Speaker Nancy Pelosi (D-Calif.) on Monday demanded that the Bush administration spell out a plan to help distressed homeowners before releasing the remaining $350 billion in the $700 billion financial rescue fund.
Pelosi said the laws written intent of providing mortgage relief has been totally ignored by the administration, adding that the bill would have failed without the promise of mortgage aid.
If lawmakers wanted to block the Bush administration from spending the remaining $350 billion, they would need to return to Washington to do so. As it stands, the Bush administration first must ask Congress to release the money. If Congress opposes the request, lawmakers would need to pass a resolution rescinding the appropriation within 15 days of that request.
That resolution would be subject to a presidential veto.
Pelosi also said that she continues to be supportive of using some of the financial rescue funding for the struggling automakers an option the Bush administration had refused to consider until separate auto bailout legislation failed last week in the Senate.
Pelosi also talked of the need for an economic recovery package of perhaps $600 billion early next year, noting that economists have recommended about $400 billion in spending and aid to the states and about $200 billion in tax cuts. However, Pelosi did not commit to those amounts.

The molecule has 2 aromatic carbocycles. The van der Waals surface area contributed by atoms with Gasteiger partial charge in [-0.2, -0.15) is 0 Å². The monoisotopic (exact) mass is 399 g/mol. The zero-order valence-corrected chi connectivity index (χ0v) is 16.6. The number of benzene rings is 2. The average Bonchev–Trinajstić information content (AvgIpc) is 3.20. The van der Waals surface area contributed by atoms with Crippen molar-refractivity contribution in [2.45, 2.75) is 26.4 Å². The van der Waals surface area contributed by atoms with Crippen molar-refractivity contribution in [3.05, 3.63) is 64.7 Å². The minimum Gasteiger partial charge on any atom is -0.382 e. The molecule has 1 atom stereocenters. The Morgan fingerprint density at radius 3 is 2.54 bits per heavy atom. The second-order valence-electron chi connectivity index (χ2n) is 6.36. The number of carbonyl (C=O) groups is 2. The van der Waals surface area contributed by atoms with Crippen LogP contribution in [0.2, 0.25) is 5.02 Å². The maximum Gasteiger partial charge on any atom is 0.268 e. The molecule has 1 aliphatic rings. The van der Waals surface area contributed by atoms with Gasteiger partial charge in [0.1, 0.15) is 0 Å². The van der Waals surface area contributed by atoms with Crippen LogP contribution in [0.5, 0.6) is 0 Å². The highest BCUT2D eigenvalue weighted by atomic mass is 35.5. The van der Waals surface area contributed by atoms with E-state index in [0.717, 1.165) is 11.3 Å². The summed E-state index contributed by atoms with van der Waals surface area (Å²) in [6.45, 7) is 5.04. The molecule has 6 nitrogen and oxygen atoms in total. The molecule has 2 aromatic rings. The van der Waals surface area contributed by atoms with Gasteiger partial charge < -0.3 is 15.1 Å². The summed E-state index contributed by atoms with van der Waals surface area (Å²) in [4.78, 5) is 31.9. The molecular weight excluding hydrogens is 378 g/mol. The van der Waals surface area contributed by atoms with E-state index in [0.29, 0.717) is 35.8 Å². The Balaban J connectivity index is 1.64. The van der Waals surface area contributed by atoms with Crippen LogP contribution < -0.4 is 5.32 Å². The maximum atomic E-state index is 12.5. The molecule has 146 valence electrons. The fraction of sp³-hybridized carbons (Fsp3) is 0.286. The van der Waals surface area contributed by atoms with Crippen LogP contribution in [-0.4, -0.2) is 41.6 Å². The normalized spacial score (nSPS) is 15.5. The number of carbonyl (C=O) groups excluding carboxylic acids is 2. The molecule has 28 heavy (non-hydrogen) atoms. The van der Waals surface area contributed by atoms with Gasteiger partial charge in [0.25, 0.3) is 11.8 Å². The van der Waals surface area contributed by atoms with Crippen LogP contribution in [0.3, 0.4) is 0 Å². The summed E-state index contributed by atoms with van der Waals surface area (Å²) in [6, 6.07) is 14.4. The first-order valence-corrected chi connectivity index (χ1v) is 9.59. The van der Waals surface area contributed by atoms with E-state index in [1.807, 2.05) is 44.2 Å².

The Speaker also defended the character of both Reps. Jesse Jackson Jr. (D-Ill.) and Rahm Emanuel (D-Ill.) and declined to say whether there should be an ethics investigation into the scandal and arrest of Illinois Gov. Rod Blagojevich (Ill.). Pelosi said she had been traveling and did not know the extent of Jackson and Emanuels involvement in the case.
James Jones, communications director for DC Vote, tapes a "DC Constituents Service Day" sign on the wall as he stands with other DC residents outside of Rep. Andy Harris's office on Capitol Hill to protest Harris' actions against D.C.'s marijuana laws on Thursday, July 24, 2014. DC Vote encouraged DC residents to bring their complaints about city services to the Maryland congressman.